44. Stoclet, JC, Chataigneau, T, Ndiaye, M, et al. (2004) Vascular protection by dietary polyphenols. Eur J Pharmacol 500, 299313.
45. Manach, C, Mazur, A & Scalbert, A (2005) Polyphenols and prevention of cardiovascular diseases. Curr Opin Lipidol 16, 7784.
46. Edwards, RL & Kroon, PA (2014) Inhibition of VEGF signaling by polyphenols in relation to atherosclerosis and cardiovascular disease. In Recent Advances in Polyphenol Research, vol. 4 [A Romani, V Lattanzio and S Quideau, editors]. Chichester: John Wiley & Sons, Ltd.
47. Sagar, SM, Yance, D & Wong, RK (2006) Natural health products that inhibit angiogenesis: a potential source for investigational new agents to treat cancer – part 1. Curr Oncol 13, 1426.
48. Tulio, AZ Jr., Chang, C, Edirisinghe, I, et al. (2012) Berry fruits modulated endothelial cell migration and angiogenesis via phosphoinositide-3 kinase/protein kinase B pathway in vitro in endothelial cells. J Agric Food Chem 60, 58035812.
49. Cameron, AR, Anton, S, Melville, L, et al. (2008) Black tea polyphenols mimic insulin/insulin-like growth factor-1 signalling to the longevity factor FOXO1a. Aging Cell 7, 6977.
50. Wang, S, DeGroff, VL & Clinton, SK (2003) Tomato and soy polyphenols reduce insulin-like growth factor-I-stimulated rat prostate cancer cell proliferation and apoptotic resistance in vitro via inhibition of intracellular signaling pathways involving tyrosine kinase. J Nutr 133, 23672376.
51. Hajianfar, H, Paknahad, Z & Bahonar, A (2013) The effect of omega-3 supplements on antioxidant capacity in patients with type 2 diabetes. Int J Prev Med 4, S234S238.
52. Pandey, KB & Rizvi, SI (2009) Plant polyphenols as dietary antioxidants in human health and disease. Oxid Med Cell Longev 2, 270278.
53. Edwards, IJ & O’Flaherty, JT (2008) Omega-3 fatty acids and PPARgamma in cancer. PPAR Res 2008, 358052.
54. Calleri, E, Pochetti, G, Dossou, KSS, et al. (2014) Resveratrol and its metabolites bind to PPARs. Chembiochem 15, 11541160.
55. Quang, TH, Ngan, NT, Minh, CV, et al. (2013) Anti-inflammatory and PPAR transactivational properties of flavonoids from the roots of Sophora flavescens . Phytother Res 27, 13001307.
56. Marion-Letellier, R, Savoye, G & Ghosh, S (2016) Fatty acids, eicosanoids and PPAR gamma. Eur J Pharmacol 785, 4449.
57. Petrik, MBH, McEntee, MF, Chiu, C-H, et al. (1999) Omega-3 fatty acids reduce intestinal tumors in mice with a defect in the APC gene. J Am Diet Assoc 99, A11.
58. Notarnicola, M, Tutino, V, Tafaro, A, et al. (2013) Antitumorigenic effect of dietary natural compounds via lipid metabolism modulation in Apc(Min/+) mice. Anticancer Res 33, 37393744.
59. Cockbain, AJ, Toogood, GJ & Hull, MA (2012) Omega-3 polyunsaturated fatty acids for the treatment and prevention of colorectal cancer. Gut 61, 135149.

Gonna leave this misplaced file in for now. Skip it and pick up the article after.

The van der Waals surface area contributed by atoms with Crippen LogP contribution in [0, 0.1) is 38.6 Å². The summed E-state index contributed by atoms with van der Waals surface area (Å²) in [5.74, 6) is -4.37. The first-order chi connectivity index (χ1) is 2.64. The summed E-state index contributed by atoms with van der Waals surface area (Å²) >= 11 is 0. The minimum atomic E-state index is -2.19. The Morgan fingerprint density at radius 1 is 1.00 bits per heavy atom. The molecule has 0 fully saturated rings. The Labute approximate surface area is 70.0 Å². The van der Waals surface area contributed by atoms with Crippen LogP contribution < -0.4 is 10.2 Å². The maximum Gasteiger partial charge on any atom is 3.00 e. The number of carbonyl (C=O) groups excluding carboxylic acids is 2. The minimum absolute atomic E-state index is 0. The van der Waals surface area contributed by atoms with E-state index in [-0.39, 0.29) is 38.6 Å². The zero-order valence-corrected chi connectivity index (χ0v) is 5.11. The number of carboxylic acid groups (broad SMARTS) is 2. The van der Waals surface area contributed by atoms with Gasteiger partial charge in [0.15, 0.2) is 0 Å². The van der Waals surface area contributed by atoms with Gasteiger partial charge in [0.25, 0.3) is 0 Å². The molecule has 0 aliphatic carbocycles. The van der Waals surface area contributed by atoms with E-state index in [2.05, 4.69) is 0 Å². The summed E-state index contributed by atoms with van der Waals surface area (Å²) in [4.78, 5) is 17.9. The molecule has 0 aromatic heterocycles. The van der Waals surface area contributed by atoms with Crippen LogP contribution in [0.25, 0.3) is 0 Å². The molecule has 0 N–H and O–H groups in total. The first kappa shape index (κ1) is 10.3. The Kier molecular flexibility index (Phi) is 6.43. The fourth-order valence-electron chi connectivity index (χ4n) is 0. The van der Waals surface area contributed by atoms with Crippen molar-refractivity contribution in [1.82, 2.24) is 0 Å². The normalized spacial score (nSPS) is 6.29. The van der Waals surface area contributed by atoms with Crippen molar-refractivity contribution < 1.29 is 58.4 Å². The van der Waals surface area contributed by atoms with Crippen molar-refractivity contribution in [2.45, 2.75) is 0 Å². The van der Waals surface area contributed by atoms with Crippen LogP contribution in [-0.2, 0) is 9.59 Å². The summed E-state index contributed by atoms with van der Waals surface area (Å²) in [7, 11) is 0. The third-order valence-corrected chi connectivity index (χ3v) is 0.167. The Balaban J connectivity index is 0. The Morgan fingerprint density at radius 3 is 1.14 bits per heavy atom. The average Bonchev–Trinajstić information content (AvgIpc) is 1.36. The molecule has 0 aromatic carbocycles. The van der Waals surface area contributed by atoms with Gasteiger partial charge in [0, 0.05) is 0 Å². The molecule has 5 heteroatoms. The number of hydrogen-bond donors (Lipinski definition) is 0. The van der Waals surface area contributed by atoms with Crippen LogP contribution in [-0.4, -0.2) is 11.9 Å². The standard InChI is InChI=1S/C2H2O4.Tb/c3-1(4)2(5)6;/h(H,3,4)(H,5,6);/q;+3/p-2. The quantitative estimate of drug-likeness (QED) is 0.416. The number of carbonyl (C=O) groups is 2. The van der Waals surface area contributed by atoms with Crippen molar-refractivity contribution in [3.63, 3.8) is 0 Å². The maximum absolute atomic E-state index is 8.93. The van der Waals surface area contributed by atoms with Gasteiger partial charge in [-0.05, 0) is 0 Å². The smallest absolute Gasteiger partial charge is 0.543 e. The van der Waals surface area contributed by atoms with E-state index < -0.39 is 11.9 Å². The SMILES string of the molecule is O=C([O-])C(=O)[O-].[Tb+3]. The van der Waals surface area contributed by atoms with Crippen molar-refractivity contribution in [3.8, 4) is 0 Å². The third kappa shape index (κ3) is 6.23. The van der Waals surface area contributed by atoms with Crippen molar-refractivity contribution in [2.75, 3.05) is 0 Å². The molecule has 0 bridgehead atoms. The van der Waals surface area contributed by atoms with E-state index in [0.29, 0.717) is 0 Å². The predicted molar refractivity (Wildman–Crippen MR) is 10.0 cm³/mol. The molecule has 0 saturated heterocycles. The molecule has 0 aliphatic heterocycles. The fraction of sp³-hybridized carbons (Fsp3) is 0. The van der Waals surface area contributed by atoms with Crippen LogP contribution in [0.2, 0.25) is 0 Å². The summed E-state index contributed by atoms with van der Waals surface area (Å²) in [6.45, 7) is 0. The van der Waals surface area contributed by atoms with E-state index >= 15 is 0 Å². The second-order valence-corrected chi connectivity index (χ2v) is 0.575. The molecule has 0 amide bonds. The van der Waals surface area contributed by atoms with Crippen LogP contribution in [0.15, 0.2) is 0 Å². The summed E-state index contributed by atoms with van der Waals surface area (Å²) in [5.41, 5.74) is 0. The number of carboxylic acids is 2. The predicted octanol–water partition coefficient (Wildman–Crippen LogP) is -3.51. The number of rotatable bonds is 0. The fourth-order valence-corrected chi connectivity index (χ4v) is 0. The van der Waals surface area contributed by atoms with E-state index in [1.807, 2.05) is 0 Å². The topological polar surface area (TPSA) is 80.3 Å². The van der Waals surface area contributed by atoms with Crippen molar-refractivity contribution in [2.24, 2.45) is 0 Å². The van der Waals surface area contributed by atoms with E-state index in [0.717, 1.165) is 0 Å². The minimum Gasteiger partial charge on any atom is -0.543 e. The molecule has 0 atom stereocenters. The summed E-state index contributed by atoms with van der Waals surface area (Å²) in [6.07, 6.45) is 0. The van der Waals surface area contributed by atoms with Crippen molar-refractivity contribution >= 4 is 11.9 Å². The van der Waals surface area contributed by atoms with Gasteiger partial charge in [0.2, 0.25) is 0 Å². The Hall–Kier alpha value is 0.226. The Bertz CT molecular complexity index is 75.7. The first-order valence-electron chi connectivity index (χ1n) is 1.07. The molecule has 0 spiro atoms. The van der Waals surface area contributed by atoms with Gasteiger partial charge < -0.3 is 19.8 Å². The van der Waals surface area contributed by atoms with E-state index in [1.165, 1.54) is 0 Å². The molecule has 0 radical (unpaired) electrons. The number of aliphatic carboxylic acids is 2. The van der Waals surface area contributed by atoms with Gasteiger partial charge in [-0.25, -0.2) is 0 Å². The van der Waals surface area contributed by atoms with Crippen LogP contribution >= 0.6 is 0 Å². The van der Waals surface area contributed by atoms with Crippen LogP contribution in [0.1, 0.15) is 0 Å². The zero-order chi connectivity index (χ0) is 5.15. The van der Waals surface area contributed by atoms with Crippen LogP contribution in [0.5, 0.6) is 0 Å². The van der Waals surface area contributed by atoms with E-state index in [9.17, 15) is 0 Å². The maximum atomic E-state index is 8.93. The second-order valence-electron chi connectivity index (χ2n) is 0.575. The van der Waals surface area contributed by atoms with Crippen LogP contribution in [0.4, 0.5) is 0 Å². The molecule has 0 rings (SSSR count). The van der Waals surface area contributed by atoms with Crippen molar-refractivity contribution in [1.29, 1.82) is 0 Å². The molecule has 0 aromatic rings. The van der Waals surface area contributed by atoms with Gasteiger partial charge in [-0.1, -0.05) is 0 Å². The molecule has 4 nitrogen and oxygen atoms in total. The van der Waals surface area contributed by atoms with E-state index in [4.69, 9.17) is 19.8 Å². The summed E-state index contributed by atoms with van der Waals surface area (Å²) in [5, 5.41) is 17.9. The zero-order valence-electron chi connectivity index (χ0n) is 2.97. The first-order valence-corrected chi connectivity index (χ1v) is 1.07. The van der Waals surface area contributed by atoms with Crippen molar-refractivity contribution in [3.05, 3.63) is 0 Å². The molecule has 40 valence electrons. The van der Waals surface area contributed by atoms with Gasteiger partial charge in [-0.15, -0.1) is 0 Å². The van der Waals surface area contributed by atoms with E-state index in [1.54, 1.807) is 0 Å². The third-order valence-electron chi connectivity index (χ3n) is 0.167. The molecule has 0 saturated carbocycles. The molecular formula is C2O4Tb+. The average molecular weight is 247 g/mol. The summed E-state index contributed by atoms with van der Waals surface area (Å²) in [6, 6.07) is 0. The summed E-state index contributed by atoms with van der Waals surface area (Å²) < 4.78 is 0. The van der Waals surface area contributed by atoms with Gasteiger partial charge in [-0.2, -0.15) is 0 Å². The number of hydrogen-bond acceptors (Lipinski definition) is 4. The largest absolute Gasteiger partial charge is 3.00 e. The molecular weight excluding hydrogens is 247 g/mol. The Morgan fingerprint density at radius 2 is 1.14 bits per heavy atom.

60. Yuan, L, Zhang, Y, Xia, J, et al. (2015) Resveratrol induces cell cycle arrest via a p53-independent pathway in A549 cells. Mol Med Rep 11, 24592464.
61. Mao, QQ, Bai, Y, Lin, YW, et al. (2010) Resveratrol confers resistance against taxol via induction of cell cycle arrest in human cancer cell lines. Mol Nutr Food Res 54, 15741584.
62. Ahmad, N, Adhami, VM, Afaq, F, et al. (2001) Resveratrol causes WAF-1/p21-mediated G1-phase arrest of cell cycle and induction of apoptosis in human epidermoid carcinoma A431 cells. Clin Cancer Res 7, 14661473.
63. Joe, AK, Liu, H, Suzui, M, et al. (2002) Resveratrol induces growth inhibition, S-phase arrest, apoptosis, and changes in biomarker expression in several human cancer cell lines. Clin Cancer Res 8, 893903.
64. Benitez, DA, Pozo-Guisado, E, Alvarez-Barrientos, A, et al. (2007) Mechanisms involved in resveratrol-induced apoptosis and cell cycle arrest in prostate cancer-derived cell lines. J Androl 28, 282293.
65. Bai, Y, Mao, QQ, Qin, J, et al. (2010) Resveratrol induces apoptosis and cell cycle arrest of human T24 bladder cancer cells in vitro and inhibits tumor growth in vivo . Cancer Sci 101, 488493.
66. Quoc Trung, L, Espinoza, JL, Takami, A, et al. (2013) Resveratrol induces cell cycle arrest and apoptosis in malignant NK cells via JAK2/STAT3 pathway inhibition. PLOS ONE 8, e55183.
67. Adam, TC & Epel, ES (2007) Stress, eating and the reward system. Physiol Behav 91, 449458.
68. Torres, SJ & Nowson, CA (2007) Relationship between stress, eating behavior, and obesity. Nutrition 23, 887894.
69. Mikolajczyk, RT, El Ansari, W & Maxwell, AE (2009) Food consumption frequency and perceived stress and depressive symptoms among students in three European countries. Nutr J 8, 31.
70. Ganasegeran, K, Al-Dubai, SA, Qureshi, AM, et al. (2012) Social and psychological factors affecting eating habits among university students in a Malaysian medical school: a cross-sectional study. Nutr J 11, 48.